Working-from-home and unvaccinated coworkers in post-pandemic world

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Will I see you — in person — in September?


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Olivia Cicchini, an employment law content specialist with Peninsula Canada, said the fall will likely bring many challenges for employers and employees, especially as they tend to have differing views on how well work-from-home actually works.

“So it’s strange, a lot of employees have said that they feel more productive while working from home while a lot of employers have said that they feel productivity has gone down because, obviously, you can’t monitor the employee in person if they’re working remotely,” Cicchini said.

Employers will have the power to decide when employees come back, who comes back, and whether to allow some to continue working from home, perhaps for accommodation reasons, she said.


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“I think most employers will want their employees to return to the workplace,” Cicchini said.

Olivia Cicchini is an employment law content specialist with Peninsula Canada.
Olivia Cicchini is an employment law content specialist with Peninsula Canada. Photo by Supplied

Stats Canada said in April that 32% of Canadian employees aged 15 to 69 were working mostly from home, up from 4% in 2016.

Nine out of 10 of these new teleworkers believed they were equally or more productive than when they were in their previous workplaces, Stats Canada says.

Those who felt less productive often blamed the lack of interaction with coworkers, child care demands, an inadequate workspace or internet speed issues.

Eight out of 10 new teleworkers said they’d like to work at least half of their hours from home even when not required to by the pandemic, and about one in three would prefer to work most or all the time from home.


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“I think one of the biggest challenges will be even getting employees to go back to work,” Cicchini said.

Many employees have become used to working from home, enjoying the commuting time and money saved, and may now have child care or dependent obligations, she said.

One of the trickiest issues in any return to physical workplaces will be vaccination status, she said.

“The vaccinated employees are worried about going back in and having to work alongside unvaccinated coworkers, while the unvaccinated employees are worried about going back and maybe having some stigma surrounding either their choice not to get vaccinated or if they are unable to because of their religion, their pre-existing health conditions, something like that,” Cicchini said.


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An unvaccinated employee is guarded from discrimination if the refusal is based on grounds protected by human rights legislation, she said.

“There’s no protection for being an anti-vaxxer,” she said.

Employers can ask their employees if they’ve been vaccinated against COVID-19 but the worker has no legal obligation to provide proof or even answer the question, she said.

Without the employee’s permission, the employer cannot disclose one’s vaccination status to coworkers, she said.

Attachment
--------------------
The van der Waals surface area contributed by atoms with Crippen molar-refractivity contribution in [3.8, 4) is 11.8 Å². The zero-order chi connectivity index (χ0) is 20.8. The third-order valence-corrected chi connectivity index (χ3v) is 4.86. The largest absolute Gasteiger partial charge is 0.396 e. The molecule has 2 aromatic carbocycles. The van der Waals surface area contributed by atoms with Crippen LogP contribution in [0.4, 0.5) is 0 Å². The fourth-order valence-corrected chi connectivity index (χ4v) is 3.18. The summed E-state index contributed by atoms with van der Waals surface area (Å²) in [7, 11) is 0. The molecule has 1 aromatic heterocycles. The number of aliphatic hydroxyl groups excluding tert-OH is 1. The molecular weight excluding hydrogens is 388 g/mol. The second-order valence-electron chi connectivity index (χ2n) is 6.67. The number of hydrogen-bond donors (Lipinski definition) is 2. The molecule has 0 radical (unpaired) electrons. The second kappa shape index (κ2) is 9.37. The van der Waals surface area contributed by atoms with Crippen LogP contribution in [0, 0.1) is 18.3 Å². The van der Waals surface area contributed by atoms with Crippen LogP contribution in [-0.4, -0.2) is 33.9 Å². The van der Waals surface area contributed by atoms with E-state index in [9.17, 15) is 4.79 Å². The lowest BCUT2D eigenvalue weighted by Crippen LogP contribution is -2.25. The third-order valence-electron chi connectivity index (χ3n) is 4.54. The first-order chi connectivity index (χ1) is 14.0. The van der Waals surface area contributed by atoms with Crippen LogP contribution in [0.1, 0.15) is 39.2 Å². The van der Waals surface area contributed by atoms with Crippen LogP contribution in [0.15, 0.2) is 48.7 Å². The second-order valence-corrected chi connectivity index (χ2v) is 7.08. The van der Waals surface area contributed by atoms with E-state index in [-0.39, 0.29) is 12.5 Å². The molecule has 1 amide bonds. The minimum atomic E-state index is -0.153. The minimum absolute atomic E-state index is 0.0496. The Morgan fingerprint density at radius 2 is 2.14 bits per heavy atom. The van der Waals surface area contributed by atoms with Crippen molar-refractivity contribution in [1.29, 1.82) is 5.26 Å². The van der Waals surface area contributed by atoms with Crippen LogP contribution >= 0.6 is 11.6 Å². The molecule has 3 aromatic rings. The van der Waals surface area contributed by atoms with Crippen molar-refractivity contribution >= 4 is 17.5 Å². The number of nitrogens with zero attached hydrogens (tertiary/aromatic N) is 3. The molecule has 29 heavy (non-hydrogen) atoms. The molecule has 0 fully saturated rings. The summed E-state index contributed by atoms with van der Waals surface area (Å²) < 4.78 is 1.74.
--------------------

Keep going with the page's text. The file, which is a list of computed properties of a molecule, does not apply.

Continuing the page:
“What we’ve been saying is that we strongly advise employees to answer because employers have the duty to ensure that the workplace is safe for staff, visitors, clients, all of those people,” Cicchini said.

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The Toronto Sun asked the Ontario Ministry of Labour about return to workplaces:


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A lot of people will be returning to offices and other workplaces over the next few months. What’s required of employers to ensure they feel safe from COVID-19?

Employers have obligations under the Occupational Health and Safety Act (OHSA) and its regulations to protect workers from hazards in the workplace, including infectious diseases.

All businesses and organizations permitted to be open must have a COVID-19 workplace safety plan.

The safety plan should be based on public health and sector-specific requirements and guidance on preventing the spread of COVID-19 in the workplace.

Employers may also wish to reach out to workers in advance of their return to work to share information about what to expect in the workplace and what precautions have been put in place to protect their health and safety.


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Can people refuse to go to work because they are concerned about COVID-19?

If a worker is concerned about their safety, the OHSA provides a worker with the right to refuse work that the worker believes will likely endanger himself/herself or another worker.

The worker must promptly report the circumstances of the work refusal to their employer or supervisor.

When a worker refuses work, employers are required to conduct an investigation and try to resolve the issue internally.

If there is no resolution, the worker, employer or person on their behalf must notify the Ministry of Labour, Training and Skills Development and an inspector will follow-up in consultation with the workplace parties.

How many work refusals have been conducted due to concern over COVID-19?

There have been 96 COVID-19-related work refusals between Jan. 1 and July 15, 2021, and four have met the criteria under section 43(3) of the (OHSA).

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